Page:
Chaos and destruction

Sermon – Advent 1 2011

Mark 13:24-37

Marian Free

 In the name of God who forms and re-forms us. Amen.

A chair

An egg

Uncut cloth

This chair needs repainting. I could just buy some new paint and apply it over the existing paint. However, if I were to do that, the original paint  would continue to peel and flake and the new paint job would not look good for very long. I would achieve a much better result if I carefully sanded the chair back to the original before I began to paint it afresh.

This is a piece of fabric which I can turn into something to wear, but it is really no use to me unless I cut it into appropriate shapes and sew it together to make a dress or some other garment. The final product will have been considerably cut and put together and will only look like the original in colour and texture.

This egg was laid this morning. It is perfect. The shell is hard and perfectly formed. However, as it is, it is no use at all, it will eventually rot and smell, so I will at some point have to break it and eat it. Even if I hard-boil the egg, it will have to be broken in order to be of any use.

So often it seems, destruction precedes building. Chaos and order are opposites yes, but very often it appears they are simply different sides of the same coin, one precedes and is necessary for the other to occur. Rotten timber has to be removed before the new can be installed. The ground has to be broken up before seeds can be planted and produce. Forests have to be burned before the banksia seed can be freed from its cone. Rivers have to flood so that the rich silt can enrich the land.

Images such as these abound in the Old Testament – grapes have to be pruned if they are going to yield a good crop, clay that doesn’t form into the correct shape has to be pummelled down into a lump so that it can be re-thrown and re-shaped and silver and gold have to be refined in fire to rid them of impurities.

That said, the promised violence and devastation of today’s gospel – both human and cosmic  – can still cause us some disquiet. Mark 13 describes a cataclysmic end of the world which will affect humanity, the world and even the cosmos. Brother will betray brother, nations will make war on nations. The earth will experience famines and earthquakes and, more startling, the sky will be darkened, the stars will fall from the sky and even the heavens will be shaken. Everything that we know and don’t know (in heaven as well as on earth) will be devastated if not destroyed. This is not an event to be eagerly anticipated as Paul would have us believe, but an event to be awaited with fear and dread.

It has always fascinated me that the lectionary writers should choose to begin Advent in this way, that the beginning of our church year is filled with such a sense of foreboding. Just when we feel that we are about to focus on the wonderful events surrounding the birth of Jesus, we are hit over the head with the threat of Jesus’ second coming and reminded that the end will be dramatic and violent, sudden and unexpected. We are terrified by warnings to keep alert and to stay awake so that we won’t be caught unawares when he comes. Jesus’ coming as an infant and his return at the end of time are thus confused or at least brought together. It seems that before we even begin we have come to the end.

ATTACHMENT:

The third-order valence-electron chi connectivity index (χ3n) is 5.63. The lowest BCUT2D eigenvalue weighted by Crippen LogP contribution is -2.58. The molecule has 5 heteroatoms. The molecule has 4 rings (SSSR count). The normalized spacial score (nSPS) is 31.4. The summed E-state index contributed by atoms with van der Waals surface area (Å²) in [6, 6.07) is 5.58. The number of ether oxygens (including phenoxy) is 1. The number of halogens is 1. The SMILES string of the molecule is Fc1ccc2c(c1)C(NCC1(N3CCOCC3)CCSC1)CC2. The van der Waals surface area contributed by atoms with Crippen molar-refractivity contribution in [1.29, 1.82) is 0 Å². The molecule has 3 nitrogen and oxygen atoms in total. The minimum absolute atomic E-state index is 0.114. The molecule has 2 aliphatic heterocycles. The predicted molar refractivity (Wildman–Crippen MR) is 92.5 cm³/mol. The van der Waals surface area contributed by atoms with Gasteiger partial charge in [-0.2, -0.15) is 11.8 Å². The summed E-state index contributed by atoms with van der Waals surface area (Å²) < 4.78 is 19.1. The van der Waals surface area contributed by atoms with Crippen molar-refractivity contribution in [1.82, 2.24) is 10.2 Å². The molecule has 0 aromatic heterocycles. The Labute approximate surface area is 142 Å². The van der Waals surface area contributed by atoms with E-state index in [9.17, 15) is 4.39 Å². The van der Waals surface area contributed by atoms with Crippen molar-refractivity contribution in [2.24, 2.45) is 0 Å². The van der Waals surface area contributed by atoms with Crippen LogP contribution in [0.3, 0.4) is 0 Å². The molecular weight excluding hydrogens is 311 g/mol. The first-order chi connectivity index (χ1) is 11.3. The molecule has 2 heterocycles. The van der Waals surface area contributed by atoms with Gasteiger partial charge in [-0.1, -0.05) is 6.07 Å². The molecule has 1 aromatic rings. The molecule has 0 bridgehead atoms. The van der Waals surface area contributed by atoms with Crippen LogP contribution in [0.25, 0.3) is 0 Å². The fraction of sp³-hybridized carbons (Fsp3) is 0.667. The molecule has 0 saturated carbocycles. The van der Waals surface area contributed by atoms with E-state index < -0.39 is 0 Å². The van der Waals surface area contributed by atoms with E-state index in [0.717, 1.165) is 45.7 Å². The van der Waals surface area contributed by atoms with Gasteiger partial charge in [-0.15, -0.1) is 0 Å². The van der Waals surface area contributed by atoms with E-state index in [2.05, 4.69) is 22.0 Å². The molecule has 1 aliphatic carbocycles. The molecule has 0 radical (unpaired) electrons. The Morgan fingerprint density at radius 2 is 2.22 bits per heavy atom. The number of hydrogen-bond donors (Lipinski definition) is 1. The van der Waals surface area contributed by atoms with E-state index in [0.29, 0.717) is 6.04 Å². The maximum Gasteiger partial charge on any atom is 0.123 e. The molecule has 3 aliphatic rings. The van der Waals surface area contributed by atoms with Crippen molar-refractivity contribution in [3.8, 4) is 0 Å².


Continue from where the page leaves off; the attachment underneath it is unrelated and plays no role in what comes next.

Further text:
There is, however, some sense in approaching the Incarnation in this way. Just as my old paint must be dealt with before I can apply the new and just as my cloth must be cut before it can be useful, so God’s new creation cannot come into being unless the old has been properly dealt with and even removed. God cannot make something new, without some pain or without breaking the old. There needs to be a clean sweep before the kingdom can come in. God’s kingdom cannot simply be plastered over the world as it is. The old, damaged creation would eventually break through the new and everything would return to waht it was before. In order to perfect creation, the old and the flawed has to go – at least figuratively speaking.

God is so distinct from anything earthly, that it is in fact impossible to imagine God entering history without creating a massive disruption to the whole of the natural world. The world, even the cosmos, is not sufficient to contain God, therefore it is not surprising to learn that God’s coming will involve some tearing and breaking and burning, even as the coming of God heralds renewal, restoration and re-creation.

All of which makes the birth of Jesus so surprising. Jesus is born without any fanfare. He slips into the world unheralded and largely unnoticed – only the magi notice a new star in the sky. For thirty years Jesus will live inconspicuously among us, before he makes his presence known and even then his public ministry will be carried out in the obscurity of Galillee before his dramatic and fatal trip to Jerusalem. Even so, the same pattern is evident – destruction before re-creation, death before resurrction.

Before the new can come the old must go. In order for something beautiful to be wrought out of something plain, it must be cut and re-shaped. This in part is the journey of faith, allowing ourselves to be formed and re-formed such that we will indeed be part of the new creation and therefore will have nothing to fear and everything to anticipate when Jesus comes again to gather us to himself.

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